Design is Math
Design is Math
The Importance of Simplicity in Design
Have you ever wondered if there is an underlying reason why some design is good and some bad? Arguably there are 3 mathematical principles that underlie effective design: simplicity, the golden ratio and the Fibonacci sequence. This post covers the first principle - simplicity.
Here are two math related design sayings: “Less is more” and “Design equals addition through subtraction.”
And a related math saying: “The essence of math is not to make simple things more complicated but complicated things more simple.”
Let’s look at 2 successful brands: Apple and Nike and see how these principles apply.
Both companies have evolved to the point that they don’t need a word to communicate who they are. All they need is their logo - an apple and the swoosh.
The graphic identity of both Apple and Nike have become simpler over the years like successful brands do. Most people’s lives are too complicated. Effective branding communicates simplicity, evoking a sense of calm that consumers appreciate.
Which brings us to the “Design is Math” part. Effective design comes from having less elements, which in turn increases the importance of what is left. Try adding up the letters in your company’s name or the shapes and colors in your logo or the amount of letters in your tagline or all the stuff on your home page. If it adds up to more ‘things’ than it needs to, it will be less effective i.e. less is more.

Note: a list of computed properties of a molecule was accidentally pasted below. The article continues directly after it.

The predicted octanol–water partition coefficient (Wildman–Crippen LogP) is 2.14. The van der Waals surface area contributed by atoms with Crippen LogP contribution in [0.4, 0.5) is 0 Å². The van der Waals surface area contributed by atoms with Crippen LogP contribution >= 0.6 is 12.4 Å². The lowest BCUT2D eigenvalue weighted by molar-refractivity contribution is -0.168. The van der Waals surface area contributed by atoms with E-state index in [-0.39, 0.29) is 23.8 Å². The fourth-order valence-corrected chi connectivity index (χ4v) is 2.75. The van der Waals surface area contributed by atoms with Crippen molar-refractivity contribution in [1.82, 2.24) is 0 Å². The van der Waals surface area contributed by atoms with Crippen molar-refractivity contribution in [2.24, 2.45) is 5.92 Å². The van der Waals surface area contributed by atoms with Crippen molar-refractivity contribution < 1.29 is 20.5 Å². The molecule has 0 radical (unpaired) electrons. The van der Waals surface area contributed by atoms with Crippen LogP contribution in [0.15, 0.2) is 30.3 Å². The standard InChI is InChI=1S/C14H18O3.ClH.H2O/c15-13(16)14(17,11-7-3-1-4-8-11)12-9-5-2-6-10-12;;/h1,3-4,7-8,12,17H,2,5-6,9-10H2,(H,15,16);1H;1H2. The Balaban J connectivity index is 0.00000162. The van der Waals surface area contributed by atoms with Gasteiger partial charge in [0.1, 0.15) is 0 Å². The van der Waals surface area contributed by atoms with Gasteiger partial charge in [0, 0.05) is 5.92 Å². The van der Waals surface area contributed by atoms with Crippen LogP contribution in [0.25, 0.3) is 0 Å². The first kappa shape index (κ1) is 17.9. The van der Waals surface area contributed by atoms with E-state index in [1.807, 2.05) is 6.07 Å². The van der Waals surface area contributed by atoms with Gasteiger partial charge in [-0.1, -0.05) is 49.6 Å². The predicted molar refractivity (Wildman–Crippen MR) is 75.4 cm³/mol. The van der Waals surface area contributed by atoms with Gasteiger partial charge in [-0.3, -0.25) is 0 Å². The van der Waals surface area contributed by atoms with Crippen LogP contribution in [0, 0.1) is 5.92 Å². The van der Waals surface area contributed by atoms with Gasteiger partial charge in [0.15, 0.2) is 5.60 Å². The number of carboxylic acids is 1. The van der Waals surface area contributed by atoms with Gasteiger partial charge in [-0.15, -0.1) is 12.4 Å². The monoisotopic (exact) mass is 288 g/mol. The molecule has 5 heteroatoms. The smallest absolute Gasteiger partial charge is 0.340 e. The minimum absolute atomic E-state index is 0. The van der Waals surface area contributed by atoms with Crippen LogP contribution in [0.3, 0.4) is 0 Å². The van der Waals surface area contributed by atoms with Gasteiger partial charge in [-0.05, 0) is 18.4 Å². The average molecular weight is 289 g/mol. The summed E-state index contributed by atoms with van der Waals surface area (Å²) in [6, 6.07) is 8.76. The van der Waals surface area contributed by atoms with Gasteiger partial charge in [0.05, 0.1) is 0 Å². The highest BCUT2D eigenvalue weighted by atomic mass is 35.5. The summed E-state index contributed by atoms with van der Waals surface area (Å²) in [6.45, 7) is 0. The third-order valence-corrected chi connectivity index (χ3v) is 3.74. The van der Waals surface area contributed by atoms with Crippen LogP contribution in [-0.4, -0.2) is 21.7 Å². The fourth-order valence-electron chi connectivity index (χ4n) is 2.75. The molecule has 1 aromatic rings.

This is true even if it ‘makes sense’ to have more stuff. As the artist and musician David Byrne titled an album “Stop Making Sense,” - brand owners should understand that knowing what something means, is often secondary to the simplicity and elegance of visual form and the emotions it communicates. What is displayed needs to have meaning, but not literally.
For example, most people don’t know that the Nike swoosh is an abstraction of a wing from the ancient Greek sculpture the Nike of Samothrace.
Nike was the Greek goddess of victory. It’s not of primary importance that people know this. They like it because it is a simple, elegant, ‘well designed’ shape that communicates movement. This is important to remember since design decisions are often made based on a literal reason for something when that’s not what’s most important to people.
The well-known designer Milton Glaser commented that ‘less isn’t more or having nothing would be best’. So he says ‘just enough is more’. The question for the designer then becomes - Good design is simple but how can it be done simply? This is the challenge designers and clients face. As Steve Jobs said:
“Simple can be harder than complex; you have to work hard to get your thinking clean to make it simple.”
Understanding the importance of visual simplicity is an important first step. Then stripping away what is unnecessary, so only the most important element(s) remain.
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